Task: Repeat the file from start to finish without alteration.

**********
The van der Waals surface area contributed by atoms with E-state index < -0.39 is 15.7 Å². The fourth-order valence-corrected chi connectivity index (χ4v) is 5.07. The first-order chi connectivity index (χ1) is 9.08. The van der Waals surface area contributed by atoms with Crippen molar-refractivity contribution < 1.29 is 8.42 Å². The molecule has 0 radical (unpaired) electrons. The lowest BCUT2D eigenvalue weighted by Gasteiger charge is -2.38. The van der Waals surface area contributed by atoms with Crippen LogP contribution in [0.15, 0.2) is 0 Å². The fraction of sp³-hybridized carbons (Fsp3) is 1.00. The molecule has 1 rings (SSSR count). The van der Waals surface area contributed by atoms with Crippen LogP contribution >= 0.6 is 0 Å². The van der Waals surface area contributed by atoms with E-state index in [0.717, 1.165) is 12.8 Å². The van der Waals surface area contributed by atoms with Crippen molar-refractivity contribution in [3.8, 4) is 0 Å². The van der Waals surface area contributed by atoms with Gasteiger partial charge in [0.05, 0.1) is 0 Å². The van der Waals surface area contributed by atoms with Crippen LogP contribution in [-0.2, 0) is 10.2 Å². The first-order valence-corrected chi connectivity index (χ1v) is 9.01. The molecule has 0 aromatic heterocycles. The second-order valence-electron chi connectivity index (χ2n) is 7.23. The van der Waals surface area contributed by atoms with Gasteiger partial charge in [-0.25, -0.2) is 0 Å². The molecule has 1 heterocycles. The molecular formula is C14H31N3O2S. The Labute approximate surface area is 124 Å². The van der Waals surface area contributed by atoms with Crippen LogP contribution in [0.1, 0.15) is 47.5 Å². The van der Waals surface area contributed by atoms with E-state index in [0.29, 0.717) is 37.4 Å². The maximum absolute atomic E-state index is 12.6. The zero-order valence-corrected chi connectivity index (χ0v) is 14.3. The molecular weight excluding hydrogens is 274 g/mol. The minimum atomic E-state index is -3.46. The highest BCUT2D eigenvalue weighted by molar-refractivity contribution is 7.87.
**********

The van der Waals surface area contributed by atoms with E-state index < -0.39 is 15.7 Å². The fourth-order valence-corrected chi connectivity index (χ4v) is 5.07. The first-order chi connectivity index (χ1) is 9.08. The van der Waals surface area contributed by atoms with Crippen molar-refractivity contribution < 1.29 is 8.42 Å². The molecule has 0 radical (unpaired) electrons. The lowest BCUT2D eigenvalue weighted by Gasteiger charge is -2.38. The van der Waals surface area contributed by atoms with Crippen LogP contribution in [0.15, 0.2) is 0 Å². The fraction of sp³-hybridized carbons (Fsp3) is 1.00. The molecule has 1 rings (SSSR count). The van der Waals surface area contributed by atoms with Crippen LogP contribution >= 0.6 is 0 Å². The van der Waals surface area contributed by atoms with E-state index in [0.717, 1.165) is 12.8 Å². The van der Waals surface area contributed by atoms with Crippen molar-refractivity contribution in [3.8, 4) is 0 Å². The van der Waals surface area contributed by atoms with Gasteiger partial charge in [0.05, 0.1) is 0 Å². The van der Waals surface area contributed by atoms with Crippen LogP contribution in [-0.2, 0) is 10.2 Å². The first-order valence-corrected chi connectivity index (χ1v) is 9.01. The molecule has 0 aromatic heterocycles. The second-order valence-electron chi connectivity index (χ2n) is 7.23. The van der Waals surface area contributed by atoms with Gasteiger partial charge in [-0.25, -0.2) is 0 Å². The molecule has 1 heterocycles. The molecular formula is C14H31N3O2S. The Labute approximate surface area is 124 Å². The van der Waals surface area contributed by atoms with Crippen LogP contribution in [0.1, 0.15) is 47.5 Å². The van der Waals surface area contributed by atoms with E-state index in [0.29, 0.717) is 37.4 Å². The maximum absolute atomic E-state index is 12.6. The zero-order valence-corrected chi connectivity index (χ0v) is 14.3. The molecular weight excluding hydrogens is 274 g/mol. The minimum atomic E-state index is -3.46. The highest BCUT2D eigenvalue weighted by molar-refractivity contribution is 7.87.